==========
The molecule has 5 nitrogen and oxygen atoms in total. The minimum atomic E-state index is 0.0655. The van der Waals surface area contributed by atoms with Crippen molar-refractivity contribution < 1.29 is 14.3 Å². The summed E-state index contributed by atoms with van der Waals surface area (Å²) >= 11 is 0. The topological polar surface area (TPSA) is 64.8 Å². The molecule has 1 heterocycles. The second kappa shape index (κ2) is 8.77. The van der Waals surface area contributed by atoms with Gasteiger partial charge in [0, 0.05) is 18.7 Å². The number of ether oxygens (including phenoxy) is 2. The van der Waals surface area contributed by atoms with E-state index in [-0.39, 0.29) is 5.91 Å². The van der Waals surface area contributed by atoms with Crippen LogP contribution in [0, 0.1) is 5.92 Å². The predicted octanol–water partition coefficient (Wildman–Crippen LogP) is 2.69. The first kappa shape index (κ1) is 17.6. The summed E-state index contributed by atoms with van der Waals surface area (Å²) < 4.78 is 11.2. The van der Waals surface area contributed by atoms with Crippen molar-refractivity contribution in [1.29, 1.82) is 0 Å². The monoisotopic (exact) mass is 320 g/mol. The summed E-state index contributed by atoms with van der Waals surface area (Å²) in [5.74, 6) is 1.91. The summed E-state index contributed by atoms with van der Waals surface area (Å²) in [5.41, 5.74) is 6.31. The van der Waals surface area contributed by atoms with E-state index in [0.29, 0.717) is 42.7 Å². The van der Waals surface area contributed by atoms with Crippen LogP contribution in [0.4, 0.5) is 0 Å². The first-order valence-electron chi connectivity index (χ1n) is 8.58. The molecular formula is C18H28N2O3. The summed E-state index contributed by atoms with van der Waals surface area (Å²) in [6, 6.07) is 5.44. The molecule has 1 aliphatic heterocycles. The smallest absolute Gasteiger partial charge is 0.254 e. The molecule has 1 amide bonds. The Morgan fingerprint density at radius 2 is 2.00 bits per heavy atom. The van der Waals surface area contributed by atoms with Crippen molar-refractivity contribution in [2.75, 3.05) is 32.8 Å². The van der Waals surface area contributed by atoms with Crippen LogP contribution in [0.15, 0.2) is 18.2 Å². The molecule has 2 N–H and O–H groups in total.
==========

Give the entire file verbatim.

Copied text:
The molecule has 5 nitrogen and oxygen atoms in total. The minimum atomic E-state index is 0.0655. The van der Waals surface area contributed by atoms with Crippen molar-refractivity contribution < 1.29 is 14.3 Å². The summed E-state index contributed by atoms with van der Waals surface area (Å²) >= 11 is 0. The topological polar surface area (TPSA) is 64.8 Å². The molecule has 1 heterocycles. The second kappa shape index (κ2) is 8.77. The van der Waals surface area contributed by atoms with Gasteiger partial charge in [0, 0.05) is 18.7 Å². The number of ether oxygens (including phenoxy) is 2. The van der Waals surface area contributed by atoms with E-state index in [-0.39, 0.29) is 5.91 Å². The van der Waals surface area contributed by atoms with Crippen LogP contribution in [0, 0.1) is 5.92 Å². The predicted octanol–water partition coefficient (Wildman–Crippen LogP) is 2.69. The first kappa shape index (κ1) is 17.6. The summed E-state index contributed by atoms with van der Waals surface area (Å²) < 4.78 is 11.2. The van der Waals surface area contributed by atoms with Crippen molar-refractivity contribution in [1.29, 1.82) is 0 Å². The monoisotopic (exact) mass is 320 g/mol. The summed E-state index contributed by atoms with van der Waals surface area (Å²) in [5.74, 6) is 1.91. The summed E-state index contributed by atoms with van der Waals surface area (Å²) in [5.41, 5.74) is 6.31. The van der Waals surface area contributed by atoms with E-state index in [0.29, 0.717) is 42.7 Å². The van der Waals surface area contributed by atoms with Crippen LogP contribution in [0.4, 0.5) is 0 Å². The first-order valence-electron chi connectivity index (χ1n) is 8.58. The molecular formula is C18H28N2O3. The summed E-state index contributed by atoms with van der Waals surface area (Å²) in [6, 6.07) is 5.44. The molecule has 1 aliphatic heterocycles. The smallest absolute Gasteiger partial charge is 0.254 e. The molecule has 1 amide bonds. The Morgan fingerprint density at radius 2 is 2.00 bits per heavy atom. The van der Waals surface area contributed by atoms with Crippen molar-refractivity contribution in [2.75, 3.05) is 32.8 Å². The van der Waals surface area contributed by atoms with Crippen LogP contribution in [0.15, 0.2) is 18.2 Å². The molecule has 2 N–H and O–H groups in total.